# Translating Confusing Conditional Shorthand

Here's the statement:

``````var H = dr ? ((C < 0 ? 0 : 1) - C) / dr : 0
``````

dr and C are floats.

I don't know what "dr ?" means because it's just a float and not a true/false value.

I was wondering if someone could translate this to a traditional if-else statement thing. The "/ dr : 0" thing is confusing me too.

Leo Li's answer provides a translation, but your question seems more about using `dr` as a boolean when it's a "float":

I don't know what "dr ?" means because it's just a float and not a true/false value.

There's no need for it to be. JavaScript coerces values. If `dr` really is a number, `dr ? x : y` will evaluate to `x` if `dr` is not `0` and not `NaN`, `y` if `dr` is `0` or `NaN`.

More generally: Any time a value is used in a condition (whether it's the conditional operator as in your question, or `if (value)`, or `while (value)`, etc.), any falsy value coerces to `false` and any truthy value coerces to `true`. The falsy values are `0`, `NaN`, `""`, `null`, `undefined`, and of course, `false`; all other values are truthy.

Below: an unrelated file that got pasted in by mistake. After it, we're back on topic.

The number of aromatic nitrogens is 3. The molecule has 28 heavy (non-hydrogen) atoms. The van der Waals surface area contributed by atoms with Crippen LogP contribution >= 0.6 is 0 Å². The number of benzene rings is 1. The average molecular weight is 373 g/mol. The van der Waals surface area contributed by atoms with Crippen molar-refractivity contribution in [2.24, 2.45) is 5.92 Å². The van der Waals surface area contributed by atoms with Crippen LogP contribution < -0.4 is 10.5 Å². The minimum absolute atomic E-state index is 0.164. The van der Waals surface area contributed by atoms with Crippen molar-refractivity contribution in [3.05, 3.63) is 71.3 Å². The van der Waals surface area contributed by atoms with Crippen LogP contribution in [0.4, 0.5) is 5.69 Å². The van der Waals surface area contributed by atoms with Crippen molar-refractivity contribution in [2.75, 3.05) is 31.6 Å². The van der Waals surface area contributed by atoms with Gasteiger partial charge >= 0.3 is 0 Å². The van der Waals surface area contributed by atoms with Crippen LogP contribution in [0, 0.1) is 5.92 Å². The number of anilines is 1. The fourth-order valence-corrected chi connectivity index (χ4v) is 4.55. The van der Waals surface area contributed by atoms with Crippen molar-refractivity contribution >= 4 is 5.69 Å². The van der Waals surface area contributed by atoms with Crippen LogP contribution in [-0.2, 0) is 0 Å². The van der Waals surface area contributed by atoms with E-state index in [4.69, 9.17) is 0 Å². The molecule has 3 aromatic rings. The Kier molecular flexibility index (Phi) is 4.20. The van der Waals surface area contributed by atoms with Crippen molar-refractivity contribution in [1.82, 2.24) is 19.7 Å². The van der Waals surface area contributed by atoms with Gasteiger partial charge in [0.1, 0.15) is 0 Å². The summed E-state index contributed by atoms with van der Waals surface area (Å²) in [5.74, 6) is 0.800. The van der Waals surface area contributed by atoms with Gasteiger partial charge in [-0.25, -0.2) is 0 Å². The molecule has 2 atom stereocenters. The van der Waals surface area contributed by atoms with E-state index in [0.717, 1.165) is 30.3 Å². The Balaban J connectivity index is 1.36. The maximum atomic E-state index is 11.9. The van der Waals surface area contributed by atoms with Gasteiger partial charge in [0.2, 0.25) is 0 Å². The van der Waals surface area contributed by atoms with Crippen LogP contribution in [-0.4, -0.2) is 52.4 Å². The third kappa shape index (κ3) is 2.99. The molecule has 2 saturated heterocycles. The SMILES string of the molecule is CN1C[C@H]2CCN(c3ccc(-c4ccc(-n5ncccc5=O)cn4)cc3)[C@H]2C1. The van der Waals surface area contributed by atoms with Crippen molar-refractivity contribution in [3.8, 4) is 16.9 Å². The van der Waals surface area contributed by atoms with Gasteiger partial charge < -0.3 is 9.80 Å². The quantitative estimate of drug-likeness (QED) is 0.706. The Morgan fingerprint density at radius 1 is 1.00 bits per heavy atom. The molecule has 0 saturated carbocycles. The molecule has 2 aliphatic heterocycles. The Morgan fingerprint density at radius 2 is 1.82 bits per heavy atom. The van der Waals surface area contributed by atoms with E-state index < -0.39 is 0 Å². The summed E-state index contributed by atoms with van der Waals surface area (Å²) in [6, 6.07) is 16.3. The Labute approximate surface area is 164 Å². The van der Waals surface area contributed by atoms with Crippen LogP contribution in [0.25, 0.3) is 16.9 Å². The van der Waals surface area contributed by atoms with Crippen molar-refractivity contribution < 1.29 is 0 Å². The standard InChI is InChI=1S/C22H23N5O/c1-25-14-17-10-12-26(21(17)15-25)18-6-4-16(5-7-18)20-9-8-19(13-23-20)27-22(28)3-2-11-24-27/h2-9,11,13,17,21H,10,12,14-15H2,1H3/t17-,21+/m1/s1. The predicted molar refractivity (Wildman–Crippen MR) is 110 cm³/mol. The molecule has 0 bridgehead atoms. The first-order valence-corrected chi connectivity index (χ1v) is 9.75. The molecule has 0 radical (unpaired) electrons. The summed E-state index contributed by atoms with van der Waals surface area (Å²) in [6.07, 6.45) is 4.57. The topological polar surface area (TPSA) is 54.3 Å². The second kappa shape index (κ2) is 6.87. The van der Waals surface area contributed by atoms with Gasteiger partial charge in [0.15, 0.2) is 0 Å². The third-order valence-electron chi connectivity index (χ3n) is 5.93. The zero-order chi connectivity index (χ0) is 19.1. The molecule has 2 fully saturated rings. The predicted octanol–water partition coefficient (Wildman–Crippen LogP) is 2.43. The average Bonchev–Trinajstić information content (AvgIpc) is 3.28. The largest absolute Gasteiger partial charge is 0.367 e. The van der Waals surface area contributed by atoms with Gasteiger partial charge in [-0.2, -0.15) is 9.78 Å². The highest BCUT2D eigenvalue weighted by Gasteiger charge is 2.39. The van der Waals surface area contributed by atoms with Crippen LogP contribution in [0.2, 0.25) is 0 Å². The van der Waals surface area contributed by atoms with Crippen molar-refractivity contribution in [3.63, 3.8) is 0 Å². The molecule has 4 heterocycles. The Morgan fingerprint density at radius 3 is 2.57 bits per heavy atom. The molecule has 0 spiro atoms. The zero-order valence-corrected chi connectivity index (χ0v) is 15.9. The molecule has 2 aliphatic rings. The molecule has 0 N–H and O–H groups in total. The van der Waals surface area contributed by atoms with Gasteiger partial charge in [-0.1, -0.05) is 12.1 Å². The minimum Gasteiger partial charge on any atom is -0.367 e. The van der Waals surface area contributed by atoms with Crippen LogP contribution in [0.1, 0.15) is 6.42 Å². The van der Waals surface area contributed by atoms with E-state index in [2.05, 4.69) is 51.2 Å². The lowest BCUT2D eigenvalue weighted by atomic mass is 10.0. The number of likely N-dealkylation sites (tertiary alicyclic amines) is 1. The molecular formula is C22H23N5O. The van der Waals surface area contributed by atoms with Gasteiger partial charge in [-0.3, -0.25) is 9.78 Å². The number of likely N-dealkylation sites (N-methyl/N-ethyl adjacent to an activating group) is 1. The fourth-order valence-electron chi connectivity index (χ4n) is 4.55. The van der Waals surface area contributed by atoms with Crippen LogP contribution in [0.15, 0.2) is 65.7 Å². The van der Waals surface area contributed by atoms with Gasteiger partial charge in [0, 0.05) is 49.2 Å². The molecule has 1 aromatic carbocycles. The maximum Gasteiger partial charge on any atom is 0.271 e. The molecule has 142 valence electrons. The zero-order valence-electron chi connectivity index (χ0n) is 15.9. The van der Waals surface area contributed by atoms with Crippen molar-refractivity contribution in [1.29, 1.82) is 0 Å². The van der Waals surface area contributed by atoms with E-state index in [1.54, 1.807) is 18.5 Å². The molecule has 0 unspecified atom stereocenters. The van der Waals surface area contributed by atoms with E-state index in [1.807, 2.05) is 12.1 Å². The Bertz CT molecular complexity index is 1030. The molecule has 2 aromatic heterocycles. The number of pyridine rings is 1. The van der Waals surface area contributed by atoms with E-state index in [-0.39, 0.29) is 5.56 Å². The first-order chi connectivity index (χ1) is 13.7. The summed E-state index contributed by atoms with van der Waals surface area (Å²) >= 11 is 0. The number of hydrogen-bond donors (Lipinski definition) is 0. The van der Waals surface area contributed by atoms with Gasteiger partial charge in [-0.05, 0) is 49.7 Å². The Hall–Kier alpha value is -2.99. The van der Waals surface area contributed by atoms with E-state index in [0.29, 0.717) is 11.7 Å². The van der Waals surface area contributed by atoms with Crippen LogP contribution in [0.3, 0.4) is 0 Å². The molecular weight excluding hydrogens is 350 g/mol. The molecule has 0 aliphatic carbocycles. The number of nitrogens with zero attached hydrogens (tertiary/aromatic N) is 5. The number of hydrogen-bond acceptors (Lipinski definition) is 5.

Here is an equivalent form:

``````var H;

if (dr) {
if (C < 0) {
H = (0 - C) / dr
} else {
H = (1 - C) / dr
}
} else {
H = 0
}
``````

Some explanations:

1. A conditional statement only look at if the statement (i.e. `(dr)` in this case) is a truthy value. Every object in JavaScript can be evaluated as `true` or `false`. It is not necessary to be a boolean type.

2. `null` (Object), `undefined` (Undefined), `NaN` (Number), `false` (Boolean), `''` (String), and `+0/-0` (Number) are evaluated as `false` in JavaScript.

3. Since `dr` is a float (i.e. a `Number`, there is no `float` primitive types), it is truthy unless it is `0` or `NaN`.

4. As the question upon the ternary expression. People may consider a pseudo code:

```(conditional_statement) ? (truthy_condiction) : (falsey_condiction);```

By wrapped it with `()`, i.e. `var H = dr ? (((C < 0 ? 0 : 1) - C) / dr) : 0`, or just separate it by lines, as I did in the above, would make it easier to be understood.

There are many falsy values in Javascript which are equivalent to false when evaluated in a conditional expression: Falsy values

If `dr` is 0, or any other falsy value, `H` will be 0, otherwise, it will evaluate to the value of the expression `((C < 0 ? 0 : 1) - C) / dr` which contains another ternary condition, which will be evaluated again in the same way